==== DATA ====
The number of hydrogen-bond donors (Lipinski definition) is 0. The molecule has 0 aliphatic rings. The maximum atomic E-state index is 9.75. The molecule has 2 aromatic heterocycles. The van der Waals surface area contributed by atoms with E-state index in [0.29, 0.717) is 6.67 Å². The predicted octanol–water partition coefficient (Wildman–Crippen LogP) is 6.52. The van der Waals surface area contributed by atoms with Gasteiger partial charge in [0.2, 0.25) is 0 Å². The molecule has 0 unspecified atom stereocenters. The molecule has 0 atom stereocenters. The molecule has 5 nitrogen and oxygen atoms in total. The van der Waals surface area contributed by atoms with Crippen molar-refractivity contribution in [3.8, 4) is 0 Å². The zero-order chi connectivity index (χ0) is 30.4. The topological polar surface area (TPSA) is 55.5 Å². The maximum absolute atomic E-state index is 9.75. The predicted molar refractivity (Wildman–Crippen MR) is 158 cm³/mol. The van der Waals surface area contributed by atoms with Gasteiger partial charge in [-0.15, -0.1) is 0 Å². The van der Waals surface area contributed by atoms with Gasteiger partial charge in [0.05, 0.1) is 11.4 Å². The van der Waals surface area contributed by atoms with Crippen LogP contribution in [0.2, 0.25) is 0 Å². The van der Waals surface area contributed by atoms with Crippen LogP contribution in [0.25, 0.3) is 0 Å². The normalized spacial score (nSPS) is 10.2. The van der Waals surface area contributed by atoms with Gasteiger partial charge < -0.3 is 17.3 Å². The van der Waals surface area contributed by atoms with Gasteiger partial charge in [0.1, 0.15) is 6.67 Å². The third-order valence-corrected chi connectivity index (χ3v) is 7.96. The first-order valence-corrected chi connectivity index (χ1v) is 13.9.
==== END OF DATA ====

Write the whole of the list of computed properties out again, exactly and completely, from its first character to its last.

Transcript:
The number of hydrogen-bond donors (Lipinski definition) is 0. The molecule has 0 aliphatic rings. The maximum atomic E-state index is 9.75. The molecule has 2 aromatic heterocycles. The van der Waals surface area contributed by atoms with E-state index in [0.29, 0.717) is 6.67 Å². The predicted octanol–water partition coefficient (Wildman–Crippen LogP) is 6.52. The van der Waals surface area contributed by atoms with Gasteiger partial charge in [0.2, 0.25) is 0 Å². The molecule has 0 unspecified atom stereocenters. The molecule has 0 atom stereocenters. The molecule has 5 nitrogen and oxygen atoms in total. The van der Waals surface area contributed by atoms with Crippen molar-refractivity contribution in [3.8, 4) is 0 Å². The zero-order chi connectivity index (χ0) is 30.4. The topological polar surface area (TPSA) is 55.5 Å². The maximum absolute atomic E-state index is 9.75. The predicted molar refractivity (Wildman–Crippen MR) is 158 cm³/mol. The van der Waals surface area contributed by atoms with Gasteiger partial charge in [-0.15, -0.1) is 0 Å². The van der Waals surface area contributed by atoms with Gasteiger partial charge in [0.05, 0.1) is 11.4 Å². The van der Waals surface area contributed by atoms with Crippen LogP contribution in [0.2, 0.25) is 0 Å². The van der Waals surface area contributed by atoms with Crippen LogP contribution in [0.25, 0.3) is 0 Å². The normalized spacial score (nSPS) is 10.2. The van der Waals surface area contributed by atoms with Gasteiger partial charge < -0.3 is 17.3 Å². The van der Waals surface area contributed by atoms with Gasteiger partial charge in [0.1, 0.15) is 6.67 Å². The third-order valence-corrected chi connectivity index (χ3v) is 7.96. The first-order valence-corrected chi connectivity index (χ1v) is 13.9.